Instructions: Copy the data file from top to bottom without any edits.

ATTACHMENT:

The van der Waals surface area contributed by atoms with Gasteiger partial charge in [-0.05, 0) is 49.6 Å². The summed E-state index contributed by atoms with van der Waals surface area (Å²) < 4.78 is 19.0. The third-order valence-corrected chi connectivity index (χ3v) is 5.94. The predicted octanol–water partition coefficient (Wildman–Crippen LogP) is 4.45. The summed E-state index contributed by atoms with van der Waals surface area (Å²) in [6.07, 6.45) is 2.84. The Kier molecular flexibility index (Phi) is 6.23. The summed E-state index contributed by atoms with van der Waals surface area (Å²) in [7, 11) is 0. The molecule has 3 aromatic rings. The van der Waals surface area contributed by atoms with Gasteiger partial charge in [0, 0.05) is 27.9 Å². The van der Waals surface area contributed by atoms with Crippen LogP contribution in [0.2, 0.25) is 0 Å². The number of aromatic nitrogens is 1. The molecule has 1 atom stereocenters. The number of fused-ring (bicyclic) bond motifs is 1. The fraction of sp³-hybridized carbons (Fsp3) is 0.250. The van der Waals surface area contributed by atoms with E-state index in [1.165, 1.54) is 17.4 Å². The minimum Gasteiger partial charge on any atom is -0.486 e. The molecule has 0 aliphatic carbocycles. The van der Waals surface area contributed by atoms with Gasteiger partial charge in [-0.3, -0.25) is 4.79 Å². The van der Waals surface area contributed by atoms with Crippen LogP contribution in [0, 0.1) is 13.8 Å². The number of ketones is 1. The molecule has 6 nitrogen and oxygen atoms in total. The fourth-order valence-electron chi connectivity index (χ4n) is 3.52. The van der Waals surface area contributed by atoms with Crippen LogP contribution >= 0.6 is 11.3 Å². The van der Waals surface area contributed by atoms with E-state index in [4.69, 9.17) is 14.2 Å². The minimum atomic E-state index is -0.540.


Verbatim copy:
The van der Waals surface area contributed by atoms with Gasteiger partial charge in [-0.05, 0) is 49.6 Å². The summed E-state index contributed by atoms with van der Waals surface area (Å²) < 4.78 is 19.0. The third-order valence-corrected chi connectivity index (χ3v) is 5.94. The predicted octanol–water partition coefficient (Wildman–Crippen LogP) is 4.45. The summed E-state index contributed by atoms with van der Waals surface area (Å²) in [6.07, 6.45) is 2.84. The Kier molecular flexibility index (Phi) is 6.23. The summed E-state index contributed by atoms with van der Waals surface area (Å²) in [7, 11) is 0. The molecule has 3 aromatic rings. The van der Waals surface area contributed by atoms with Gasteiger partial charge in [0, 0.05) is 27.9 Å². The van der Waals surface area contributed by atoms with Crippen LogP contribution in [0.2, 0.25) is 0 Å². The number of aromatic nitrogens is 1. The molecule has 1 atom stereocenters. The number of fused-ring (bicyclic) bond motifs is 1. The fraction of sp³-hybridized carbons (Fsp3) is 0.250. The van der Waals surface area contributed by atoms with E-state index in [1.165, 1.54) is 17.4 Å². The minimum Gasteiger partial charge on any atom is -0.486 e. The molecule has 0 aliphatic carbocycles. The van der Waals surface area contributed by atoms with Gasteiger partial charge in [-0.3, -0.25) is 4.79 Å². The van der Waals surface area contributed by atoms with Crippen LogP contribution in [0, 0.1) is 13.8 Å². The number of ketones is 1. The molecule has 6 nitrogen and oxygen atoms in total. The fourth-order valence-electron chi connectivity index (χ4n) is 3.52. The van der Waals surface area contributed by atoms with Crippen LogP contribution >= 0.6 is 11.3 Å². The van der Waals surface area contributed by atoms with E-state index in [4.69, 9.17) is 14.2 Å². The minimum atomic E-state index is -0.540.